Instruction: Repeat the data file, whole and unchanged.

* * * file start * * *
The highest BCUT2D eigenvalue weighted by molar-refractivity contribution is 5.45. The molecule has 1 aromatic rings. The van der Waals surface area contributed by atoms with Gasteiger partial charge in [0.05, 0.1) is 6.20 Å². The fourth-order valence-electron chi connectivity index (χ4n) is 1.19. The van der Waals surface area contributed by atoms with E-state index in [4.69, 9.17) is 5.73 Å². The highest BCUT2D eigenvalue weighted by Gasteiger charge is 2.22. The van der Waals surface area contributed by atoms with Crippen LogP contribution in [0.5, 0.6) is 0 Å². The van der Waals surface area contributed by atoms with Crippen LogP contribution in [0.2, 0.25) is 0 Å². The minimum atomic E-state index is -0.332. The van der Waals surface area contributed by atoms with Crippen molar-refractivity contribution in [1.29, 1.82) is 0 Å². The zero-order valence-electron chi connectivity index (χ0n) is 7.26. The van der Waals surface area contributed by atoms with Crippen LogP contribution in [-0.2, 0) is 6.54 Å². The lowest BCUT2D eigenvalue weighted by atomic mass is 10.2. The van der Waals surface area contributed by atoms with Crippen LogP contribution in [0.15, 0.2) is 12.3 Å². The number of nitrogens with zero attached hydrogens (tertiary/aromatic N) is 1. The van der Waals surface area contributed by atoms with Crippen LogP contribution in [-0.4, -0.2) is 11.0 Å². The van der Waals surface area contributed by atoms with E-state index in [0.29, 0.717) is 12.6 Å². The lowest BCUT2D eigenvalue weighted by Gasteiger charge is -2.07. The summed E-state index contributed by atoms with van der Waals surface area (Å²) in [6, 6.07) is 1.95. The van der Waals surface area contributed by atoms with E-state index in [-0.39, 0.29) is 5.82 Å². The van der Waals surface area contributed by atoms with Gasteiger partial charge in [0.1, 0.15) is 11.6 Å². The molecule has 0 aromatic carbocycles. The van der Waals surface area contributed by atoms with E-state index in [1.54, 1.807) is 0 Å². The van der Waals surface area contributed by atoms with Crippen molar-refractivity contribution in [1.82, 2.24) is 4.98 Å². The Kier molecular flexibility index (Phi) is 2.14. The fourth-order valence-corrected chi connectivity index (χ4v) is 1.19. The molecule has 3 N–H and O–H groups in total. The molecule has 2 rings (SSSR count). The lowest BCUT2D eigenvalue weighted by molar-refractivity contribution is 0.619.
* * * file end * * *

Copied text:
The highest BCUT2D eigenvalue weighted by molar-refractivity contribution is 5.45. The molecule has 1 aromatic rings. The van der Waals surface area contributed by atoms with Gasteiger partial charge in [0.05, 0.1) is 6.20 Å². The fourth-order valence-electron chi connectivity index (χ4n) is 1.19. The van der Waals surface area contributed by atoms with E-state index in [4.69, 9.17) is 5.73 Å². The highest BCUT2D eigenvalue weighted by Gasteiger charge is 2.22. The van der Waals surface area contributed by atoms with Crippen LogP contribution in [0.5, 0.6) is 0 Å². The van der Waals surface area contributed by atoms with Crippen LogP contribution in [0.2, 0.25) is 0 Å². The minimum atomic E-state index is -0.332. The van der Waals surface area contributed by atoms with Crippen molar-refractivity contribution in [1.29, 1.82) is 0 Å². The zero-order valence-electron chi connectivity index (χ0n) is 7.26. The van der Waals surface area contributed by atoms with Crippen LogP contribution in [-0.2, 0) is 6.54 Å². The lowest BCUT2D eigenvalue weighted by atomic mass is 10.2. The van der Waals surface area contributed by atoms with Crippen LogP contribution in [0.15, 0.2) is 12.3 Å². The number of nitrogens with zero attached hydrogens (tertiary/aromatic N) is 1. The van der Waals surface area contributed by atoms with Crippen LogP contribution in [-0.4, -0.2) is 11.0 Å². The van der Waals surface area contributed by atoms with E-state index in [0.29, 0.717) is 12.6 Å². The lowest BCUT2D eigenvalue weighted by Gasteiger charge is -2.07. The summed E-state index contributed by atoms with van der Waals surface area (Å²) in [6, 6.07) is 1.95. The van der Waals surface area contributed by atoms with E-state index in [-0.39, 0.29) is 5.82 Å². The van der Waals surface area contributed by atoms with Gasteiger partial charge in [0.1, 0.15) is 11.6 Å². The molecule has 0 aromatic carbocycles. The van der Waals surface area contributed by atoms with E-state index in [1.54, 1.807) is 0 Å². The van der Waals surface area contributed by atoms with Crippen molar-refractivity contribution in [1.82, 2.24) is 4.98 Å². The Kier molecular flexibility index (Phi) is 2.14. The fourth-order valence-corrected chi connectivity index (χ4v) is 1.19. The molecule has 3 N–H and O–H groups in total. The molecule has 2 rings (SSSR count). The lowest BCUT2D eigenvalue weighted by molar-refractivity contribution is 0.619.